In the last few weeks I’ve been working through these concepts with several producers to improve their herd’s suitability to several emerging markets. We have also been looking at the breakdown of a beef carcase and the proportion of red meat from each primal cut. Selection for muscle has a positive impact on increase the amount produced as well as improving the shape and appearance of these muscles when they are processed into retail cuts.
Steer competitions allow many young people the opportunity to learn a range of responsibilities and gain skills and knowledge that can be used in their future careers and in their broader lives.
Preparing a steer requires knowledge of selection, nutrition and a commitment to ensure the steer grows according to a specific end point. For young people there is the responsibility of not only feeding and caring for the animal, its also about the preparation and training.
So what brings success in a steer ring? As a judge I have some pretty clear expectations for steers. The things I consider are important not just for the show ring. I am looking for the traits that are economically and commercially relevant. Through judging I hope that people preparing steers, learn to use that experience in their approach to commercial operations, and so produce more economically valuable animals for themselves and for the clients they hope to attract.
Whenever I consider a class of steers, my first thoughts are about the class specifications. Specifications for weight and fatness are essential! The processor for various reasons sets a weight. These range from;
• ensuring that the primal cuts that the carcass will be broken down into are the correct size for further fabrication into retail cuts
• efficiency of processing within a plant
• ease of processing. For example a local butcher has smaller lighter bodies both for retail purposes and for the simple reason that there isn’t enough room in a small chiller for a larger carcass!
If a steer is too heavy or too light for class specifications, I automatically discount it as a place winner. In the commercial world this discounting happens with a lower price offer from the purchaser.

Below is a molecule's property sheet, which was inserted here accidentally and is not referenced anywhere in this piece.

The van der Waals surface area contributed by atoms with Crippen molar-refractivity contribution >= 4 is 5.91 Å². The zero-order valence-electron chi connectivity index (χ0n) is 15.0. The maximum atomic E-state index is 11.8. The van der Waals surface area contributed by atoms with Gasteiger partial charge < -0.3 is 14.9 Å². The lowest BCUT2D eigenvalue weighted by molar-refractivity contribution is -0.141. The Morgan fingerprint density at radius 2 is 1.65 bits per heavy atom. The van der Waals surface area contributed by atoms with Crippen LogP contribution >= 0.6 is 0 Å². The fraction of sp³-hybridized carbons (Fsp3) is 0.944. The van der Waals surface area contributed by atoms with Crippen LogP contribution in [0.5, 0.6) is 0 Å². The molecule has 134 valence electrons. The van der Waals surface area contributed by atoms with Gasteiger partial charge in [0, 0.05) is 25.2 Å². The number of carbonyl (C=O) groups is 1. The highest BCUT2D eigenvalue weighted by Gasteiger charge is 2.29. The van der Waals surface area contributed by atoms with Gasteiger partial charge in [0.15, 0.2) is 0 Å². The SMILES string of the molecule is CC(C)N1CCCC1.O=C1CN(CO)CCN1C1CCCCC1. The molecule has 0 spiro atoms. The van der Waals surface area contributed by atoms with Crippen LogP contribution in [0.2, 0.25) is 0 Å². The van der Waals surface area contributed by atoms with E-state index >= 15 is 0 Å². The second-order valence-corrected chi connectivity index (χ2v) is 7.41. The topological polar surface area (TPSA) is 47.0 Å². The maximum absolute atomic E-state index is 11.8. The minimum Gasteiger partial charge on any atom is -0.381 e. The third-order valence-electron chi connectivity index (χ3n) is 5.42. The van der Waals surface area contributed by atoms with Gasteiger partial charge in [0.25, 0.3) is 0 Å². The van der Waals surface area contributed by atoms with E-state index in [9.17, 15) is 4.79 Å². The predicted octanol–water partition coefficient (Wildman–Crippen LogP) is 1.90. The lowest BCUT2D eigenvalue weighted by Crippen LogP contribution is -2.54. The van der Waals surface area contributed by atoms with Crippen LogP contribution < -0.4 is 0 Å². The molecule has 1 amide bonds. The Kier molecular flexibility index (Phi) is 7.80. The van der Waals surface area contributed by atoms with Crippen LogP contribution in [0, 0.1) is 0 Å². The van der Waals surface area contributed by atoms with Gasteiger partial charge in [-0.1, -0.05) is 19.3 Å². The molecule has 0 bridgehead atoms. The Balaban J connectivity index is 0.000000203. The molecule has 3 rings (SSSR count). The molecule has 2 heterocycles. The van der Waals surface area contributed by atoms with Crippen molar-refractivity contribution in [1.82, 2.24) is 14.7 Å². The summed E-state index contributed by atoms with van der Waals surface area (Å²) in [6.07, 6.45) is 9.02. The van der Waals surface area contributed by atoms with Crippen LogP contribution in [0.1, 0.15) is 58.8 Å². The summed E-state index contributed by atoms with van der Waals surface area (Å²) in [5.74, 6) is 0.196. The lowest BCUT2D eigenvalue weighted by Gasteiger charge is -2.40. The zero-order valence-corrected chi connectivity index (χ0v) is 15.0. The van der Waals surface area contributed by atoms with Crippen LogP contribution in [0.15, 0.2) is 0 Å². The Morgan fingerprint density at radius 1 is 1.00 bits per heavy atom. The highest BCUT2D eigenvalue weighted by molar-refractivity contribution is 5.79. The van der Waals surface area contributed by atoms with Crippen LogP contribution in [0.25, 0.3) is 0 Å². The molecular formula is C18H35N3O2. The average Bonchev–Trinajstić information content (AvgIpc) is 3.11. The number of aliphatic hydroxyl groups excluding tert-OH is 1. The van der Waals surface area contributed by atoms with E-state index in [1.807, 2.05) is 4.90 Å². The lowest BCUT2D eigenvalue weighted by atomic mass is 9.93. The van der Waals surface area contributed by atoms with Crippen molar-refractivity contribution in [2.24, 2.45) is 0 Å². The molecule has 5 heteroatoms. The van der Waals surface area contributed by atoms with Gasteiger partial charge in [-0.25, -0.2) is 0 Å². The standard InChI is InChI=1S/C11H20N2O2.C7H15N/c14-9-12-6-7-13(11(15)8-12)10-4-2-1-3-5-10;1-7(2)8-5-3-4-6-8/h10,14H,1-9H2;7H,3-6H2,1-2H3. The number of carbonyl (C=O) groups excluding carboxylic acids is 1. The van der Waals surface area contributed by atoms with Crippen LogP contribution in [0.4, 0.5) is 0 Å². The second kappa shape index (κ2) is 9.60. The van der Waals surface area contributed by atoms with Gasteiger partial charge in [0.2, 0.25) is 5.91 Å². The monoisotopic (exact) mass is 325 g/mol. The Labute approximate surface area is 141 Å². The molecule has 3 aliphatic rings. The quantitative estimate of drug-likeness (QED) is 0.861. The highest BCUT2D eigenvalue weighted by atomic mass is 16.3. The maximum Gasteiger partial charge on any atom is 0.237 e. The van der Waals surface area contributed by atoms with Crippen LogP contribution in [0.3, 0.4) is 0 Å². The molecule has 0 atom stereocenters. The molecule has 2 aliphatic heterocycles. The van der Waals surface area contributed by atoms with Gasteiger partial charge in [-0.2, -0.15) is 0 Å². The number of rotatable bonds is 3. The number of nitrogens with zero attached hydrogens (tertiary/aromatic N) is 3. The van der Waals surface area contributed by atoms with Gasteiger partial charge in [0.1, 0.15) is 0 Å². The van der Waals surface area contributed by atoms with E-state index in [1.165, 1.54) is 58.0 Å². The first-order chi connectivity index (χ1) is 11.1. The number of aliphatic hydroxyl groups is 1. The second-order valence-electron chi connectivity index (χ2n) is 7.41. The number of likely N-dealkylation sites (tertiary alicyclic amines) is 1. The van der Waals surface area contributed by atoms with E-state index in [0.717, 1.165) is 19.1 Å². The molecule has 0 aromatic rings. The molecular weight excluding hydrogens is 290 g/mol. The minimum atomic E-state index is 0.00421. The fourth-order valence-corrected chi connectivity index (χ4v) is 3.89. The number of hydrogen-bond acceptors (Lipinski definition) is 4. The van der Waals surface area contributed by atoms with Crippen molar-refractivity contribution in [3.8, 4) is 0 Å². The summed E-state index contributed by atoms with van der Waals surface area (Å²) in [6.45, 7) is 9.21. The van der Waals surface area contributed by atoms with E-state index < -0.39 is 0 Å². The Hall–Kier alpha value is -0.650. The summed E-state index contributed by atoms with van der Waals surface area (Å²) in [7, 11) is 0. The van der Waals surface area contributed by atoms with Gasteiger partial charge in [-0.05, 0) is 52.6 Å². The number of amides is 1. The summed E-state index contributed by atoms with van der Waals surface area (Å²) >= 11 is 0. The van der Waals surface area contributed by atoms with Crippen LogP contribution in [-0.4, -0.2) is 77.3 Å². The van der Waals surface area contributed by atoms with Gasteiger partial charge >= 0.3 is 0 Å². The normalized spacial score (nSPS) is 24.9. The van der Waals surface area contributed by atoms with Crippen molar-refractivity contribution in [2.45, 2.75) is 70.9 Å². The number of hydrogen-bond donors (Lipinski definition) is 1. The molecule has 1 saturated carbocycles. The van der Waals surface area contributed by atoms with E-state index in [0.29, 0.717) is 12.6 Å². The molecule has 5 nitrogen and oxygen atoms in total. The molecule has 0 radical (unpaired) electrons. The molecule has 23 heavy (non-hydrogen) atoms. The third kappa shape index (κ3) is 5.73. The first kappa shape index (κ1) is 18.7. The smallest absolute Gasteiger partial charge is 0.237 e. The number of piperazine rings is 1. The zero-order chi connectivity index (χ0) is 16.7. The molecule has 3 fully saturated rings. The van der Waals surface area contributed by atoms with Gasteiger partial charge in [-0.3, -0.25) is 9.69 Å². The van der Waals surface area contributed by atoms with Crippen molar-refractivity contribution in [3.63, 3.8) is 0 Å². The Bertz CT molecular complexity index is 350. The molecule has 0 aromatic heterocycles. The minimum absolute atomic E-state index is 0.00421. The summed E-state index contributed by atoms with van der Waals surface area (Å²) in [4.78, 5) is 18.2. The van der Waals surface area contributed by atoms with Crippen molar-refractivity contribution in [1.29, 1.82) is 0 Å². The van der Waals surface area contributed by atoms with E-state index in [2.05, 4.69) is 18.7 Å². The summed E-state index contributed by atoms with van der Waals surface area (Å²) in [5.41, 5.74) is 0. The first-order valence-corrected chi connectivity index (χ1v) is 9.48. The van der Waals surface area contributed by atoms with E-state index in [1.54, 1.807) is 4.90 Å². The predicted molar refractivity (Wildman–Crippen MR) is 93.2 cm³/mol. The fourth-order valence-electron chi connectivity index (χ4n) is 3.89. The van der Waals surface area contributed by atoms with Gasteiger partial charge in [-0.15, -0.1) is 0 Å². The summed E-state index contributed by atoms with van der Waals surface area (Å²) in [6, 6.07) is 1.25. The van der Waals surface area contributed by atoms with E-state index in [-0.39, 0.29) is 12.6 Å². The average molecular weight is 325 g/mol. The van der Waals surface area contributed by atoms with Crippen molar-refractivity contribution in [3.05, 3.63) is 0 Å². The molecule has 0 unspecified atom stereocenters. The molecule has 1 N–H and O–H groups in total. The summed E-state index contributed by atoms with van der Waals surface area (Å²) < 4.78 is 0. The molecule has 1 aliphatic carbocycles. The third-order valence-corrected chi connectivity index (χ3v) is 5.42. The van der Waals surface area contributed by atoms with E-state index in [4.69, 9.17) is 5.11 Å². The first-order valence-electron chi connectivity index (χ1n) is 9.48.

There are some important lessons to consider beyond the obvious discounting for price (or points in a competition). If your steers are too heavy then they should have been entered into a different class. Or in commercial operations sold to a heavier market.
My second consideration for class specifications is for the specifications for fatness. Again there are fat depths set for a reason. These include the minimum required for MSA grading (3mm on the rib) as well as to ensure an evenly covered carcass. Over fat cattle create more issues with excessive trim.
The lesson to consider is that if you are preparing steers, for competition or for the market, know your specifications! If you are failing to meet the specs, does this mean you need to consider:
• Feeding program – are you growing at the optimum daily rate for your target? If it is too slow will you fall below the minimum? Too fast and will you overshoot?
• Fatness – Consider not just your feeding but also your animals maturity patter. Is your maturity pattern correct for your target market / class specifications? Later maturity animals lay fat down later, so will you be able to meet the requirements with your maturity pattern. Similarly are you not being too ambitious with early maturity patterns?
Once I’ve considered the suitability of the steers to their class specifications, I assess each steer for its overall muscle volume. Muscle is directly related to saleable red meat, and so the more an animal has, the more saleable red meat is available and so the value of that animal increases.
I assess muscle volume using the industry accepted muscle scores. I find it useful to think about volume in the same way it is calculated for any shape. Essentially it means to consider length, depth and width.
So I look at the length of the animal. I consider its width, through the loins and rib eye, and the width of stance and through the hindquarters. Lastly I look to see how deep is the muscle volume extending from the hindquarters down to the stifle. I like to see broader, rounder, longer steers.
My final consideration is to look at the overall fatness of the steer. It’s one thing to meet specifications. However it’s another to be evenly covered across the carcass. I look and feel over the major primals and over the carcass to see if the fat appears to be evenly distributed. Sometimes you can feel the fat coverage is uneven or hasn’t quite extended across the major areas.
As a carcass judge I’ve seen many bodies that are unevenly finished. This adds to the processors level of trim and overall reduces the value of the carcass to the processor. So its something I do try and consider and provide feedback on.
Essentially I use these three key areas to judge steers. Ultimately the steers that meet specification, display the high degree of muscle and even distribution of fatness are the ones I will select to be my place winners.